Fanconi Anaemia (FA) is a rare, inherited syndrome characterised by the early development of bone marrow failure and an increased predisposition to cancer. Unfortunately, the only known curative therapy – the transplantation of haematopoietic stem cells (HSC) from healthy donors – comes with a range of complications. Furthermore, given that only a few FA patients have a histocompatible donor, researchers favour treating FA-A patients via the genetic correction of autologous HSC. (FA-A patients are those with mutations in the most commonly affected FANCA gene). “Although promising, the advancement of such treatment has been limited,” says Dr Juan Bueren, a researcher with the EU-funded EuroFancoLen (Phase I/II Gene Therapy Trial of Fanconi anemia patients with a new Orphan Drug consisting of a lentiviral vector carrying the FANCA gene: A Coordinated International Action) project. “This is primarily due to difficulties in collecting sufficient numbers of HSC from the bone marrow of FA patients, but also because of the difficulties of correcting ex vivo the genetic defect of the very fragile FA HSCs.” It was against this backdrop that EuroFancoLen project researchers set out to develop a safe and efficient gene therapy trial for FA patients. A novel approach During the project, over 70 genetic and mutational diagnoses of FA patients were conducted. These diagnoses included whole exome sequencing and, in cases of mutations with unknown clinical significance, additional functional studies. “Our aim was to demonstrate the safety and efficacy of conducting gene therapy with lentiviral vectors – a completely novel approach to treating FA-A patients,” explains Dr Bueren. From these clinical trials, the project first demonstrated the possibility of collecting clinically relevant numbers of CD34+ cells using plerixafor and G-CSF, two HSC mobilising drugs. CD34 is a well-known marker for bone marrow-derived progenitor cells, especially for HSCs. Next, researchers developed an optimised procedure for correcting mobilised peripheral blood CD34+ cells from FA-A patients by transduction with lentiviral vectors. This is a gene therapy method involving the insertion of therapeutic genes that are mutated in a given patient. “Using an optimised transduction procedure for FA HSCs, we demonstrated the repopulating ability and proliferation advantage of corrected HSCs when these cells are transplanted into immunodeficient mice,” says Dr Bueren. Finally, researchers conducted a gene therapy trial for FA-A patients based on the transduction of plerixafor/G-CSF mobilised CD34+ cells with the therapeutic vector. This was followed by an infusion of these cells in non-conditioned patients. A new door opens Despite the absence of conditioning, a progressive engraftment of gene-corrected cells has been observed in most patients. In one patient with the longest follow-up (30 months post-infusion), the proportion of gene-corrected cells in blood and bone marrow surpassed 50 %. In patients with relatively high levels of corrected cells, an evident correction in the behaviour of T-lymphocytes and bone marrow progenitor cells was observed. Researchers also observed a trend of ameliorated bone marrow failure in these patients. Importantly, no evidence of genotoxic insertions was noted in any of the treated patients. “These trials showed the feasibility of engrafting patients with phenotypically-corrected cells – opening the door to the use of gene therapy for FA patients,” adds Dr Bueren. Currently, researchers are working to register a new medicinal product consisting of autologous, genetically-corrected CD34+ cells for FA patients.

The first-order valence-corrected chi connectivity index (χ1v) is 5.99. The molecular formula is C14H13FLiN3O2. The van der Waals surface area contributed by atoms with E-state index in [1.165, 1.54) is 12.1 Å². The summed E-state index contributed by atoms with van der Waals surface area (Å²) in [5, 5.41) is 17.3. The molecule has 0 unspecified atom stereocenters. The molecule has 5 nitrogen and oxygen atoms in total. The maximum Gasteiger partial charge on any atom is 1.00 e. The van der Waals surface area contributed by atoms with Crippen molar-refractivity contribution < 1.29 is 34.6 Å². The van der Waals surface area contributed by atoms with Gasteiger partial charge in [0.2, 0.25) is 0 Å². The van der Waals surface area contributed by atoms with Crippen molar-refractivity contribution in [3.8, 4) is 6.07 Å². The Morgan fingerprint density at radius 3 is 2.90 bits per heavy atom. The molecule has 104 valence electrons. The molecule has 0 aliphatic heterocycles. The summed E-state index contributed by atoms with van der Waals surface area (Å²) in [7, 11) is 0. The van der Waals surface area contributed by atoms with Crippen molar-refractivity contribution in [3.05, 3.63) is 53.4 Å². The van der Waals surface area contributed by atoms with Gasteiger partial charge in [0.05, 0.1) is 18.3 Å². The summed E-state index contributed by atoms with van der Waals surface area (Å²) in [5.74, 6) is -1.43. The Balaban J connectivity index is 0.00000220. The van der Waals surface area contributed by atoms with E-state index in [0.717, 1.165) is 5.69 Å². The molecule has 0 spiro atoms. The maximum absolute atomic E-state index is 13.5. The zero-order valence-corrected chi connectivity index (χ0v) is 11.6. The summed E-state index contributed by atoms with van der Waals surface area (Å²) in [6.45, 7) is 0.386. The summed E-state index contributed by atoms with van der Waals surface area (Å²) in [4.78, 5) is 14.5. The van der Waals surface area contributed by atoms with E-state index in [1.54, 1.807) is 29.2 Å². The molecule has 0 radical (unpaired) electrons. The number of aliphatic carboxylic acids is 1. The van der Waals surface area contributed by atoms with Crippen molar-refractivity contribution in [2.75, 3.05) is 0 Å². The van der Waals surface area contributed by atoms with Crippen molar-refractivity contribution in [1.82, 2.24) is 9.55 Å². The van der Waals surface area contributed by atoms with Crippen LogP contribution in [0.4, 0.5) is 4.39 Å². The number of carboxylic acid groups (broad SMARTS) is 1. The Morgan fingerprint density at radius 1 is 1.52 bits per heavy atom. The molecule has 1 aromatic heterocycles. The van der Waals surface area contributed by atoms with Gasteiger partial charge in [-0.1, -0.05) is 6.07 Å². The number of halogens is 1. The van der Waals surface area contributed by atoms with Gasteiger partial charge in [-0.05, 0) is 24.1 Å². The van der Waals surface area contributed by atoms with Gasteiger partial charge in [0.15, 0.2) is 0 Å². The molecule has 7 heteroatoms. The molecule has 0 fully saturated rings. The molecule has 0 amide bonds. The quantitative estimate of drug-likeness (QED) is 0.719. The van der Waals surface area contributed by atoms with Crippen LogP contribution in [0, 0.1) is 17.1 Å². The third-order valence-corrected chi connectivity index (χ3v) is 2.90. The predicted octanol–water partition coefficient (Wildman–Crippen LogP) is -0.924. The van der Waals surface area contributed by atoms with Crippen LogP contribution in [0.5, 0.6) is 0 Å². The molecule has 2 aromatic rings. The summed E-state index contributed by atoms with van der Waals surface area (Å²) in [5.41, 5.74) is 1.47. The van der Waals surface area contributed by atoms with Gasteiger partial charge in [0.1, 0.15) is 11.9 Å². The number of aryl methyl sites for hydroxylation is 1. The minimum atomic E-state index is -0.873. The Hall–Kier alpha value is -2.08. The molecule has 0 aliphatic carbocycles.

EuroFancoLen, gene therapy, Fanconi Anaemia (FA), haematopoietic stem cells (HSC)